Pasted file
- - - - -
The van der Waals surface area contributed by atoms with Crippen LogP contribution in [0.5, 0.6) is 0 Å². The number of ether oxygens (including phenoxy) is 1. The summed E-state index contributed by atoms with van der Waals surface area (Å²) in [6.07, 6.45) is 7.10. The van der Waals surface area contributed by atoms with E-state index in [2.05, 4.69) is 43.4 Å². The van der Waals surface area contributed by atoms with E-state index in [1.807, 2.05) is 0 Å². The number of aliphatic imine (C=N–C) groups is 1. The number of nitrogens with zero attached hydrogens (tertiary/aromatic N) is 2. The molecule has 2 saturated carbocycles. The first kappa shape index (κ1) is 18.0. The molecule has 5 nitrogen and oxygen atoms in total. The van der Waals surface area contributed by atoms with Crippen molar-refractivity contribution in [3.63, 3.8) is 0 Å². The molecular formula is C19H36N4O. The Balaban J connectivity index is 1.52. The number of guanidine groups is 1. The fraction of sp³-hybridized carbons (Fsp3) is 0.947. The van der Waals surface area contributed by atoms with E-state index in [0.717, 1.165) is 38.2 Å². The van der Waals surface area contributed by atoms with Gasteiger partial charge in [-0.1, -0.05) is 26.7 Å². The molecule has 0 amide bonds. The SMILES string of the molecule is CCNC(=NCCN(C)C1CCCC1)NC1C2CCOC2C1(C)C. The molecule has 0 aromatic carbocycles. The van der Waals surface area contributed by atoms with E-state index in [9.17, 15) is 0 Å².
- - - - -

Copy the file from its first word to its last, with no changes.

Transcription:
The van der Waals surface area contributed by atoms with Crippen LogP contribution in [0.5, 0.6) is 0 Å². The number of ether oxygens (including phenoxy) is 1. The summed E-state index contributed by atoms with van der Waals surface area (Å²) in [6.07, 6.45) is 7.10. The van der Waals surface area contributed by atoms with E-state index in [2.05, 4.69) is 43.4 Å². The van der Waals surface area contributed by atoms with E-state index in [1.807, 2.05) is 0 Å². The number of aliphatic imine (C=N–C) groups is 1. The number of nitrogens with zero attached hydrogens (tertiary/aromatic N) is 2. The molecule has 2 saturated carbocycles. The first kappa shape index (κ1) is 18.0. The molecule has 5 nitrogen and oxygen atoms in total. The van der Waals surface area contributed by atoms with Crippen molar-refractivity contribution in [3.63, 3.8) is 0 Å². The molecular formula is C19H36N4O. The Balaban J connectivity index is 1.52. The number of guanidine groups is 1. The fraction of sp³-hybridized carbons (Fsp3) is 0.947. The van der Waals surface area contributed by atoms with E-state index in [0.717, 1.165) is 38.2 Å². The van der Waals surface area contributed by atoms with Gasteiger partial charge in [-0.1, -0.05) is 26.7 Å². The molecule has 0 amide bonds. The SMILES string of the molecule is CCNC(=NCCN(C)C1CCCC1)NC1C2CCOC2C1(C)C. The molecule has 0 aromatic carbocycles. The van der Waals surface area contributed by atoms with E-state index in [9.17, 15) is 0 Å².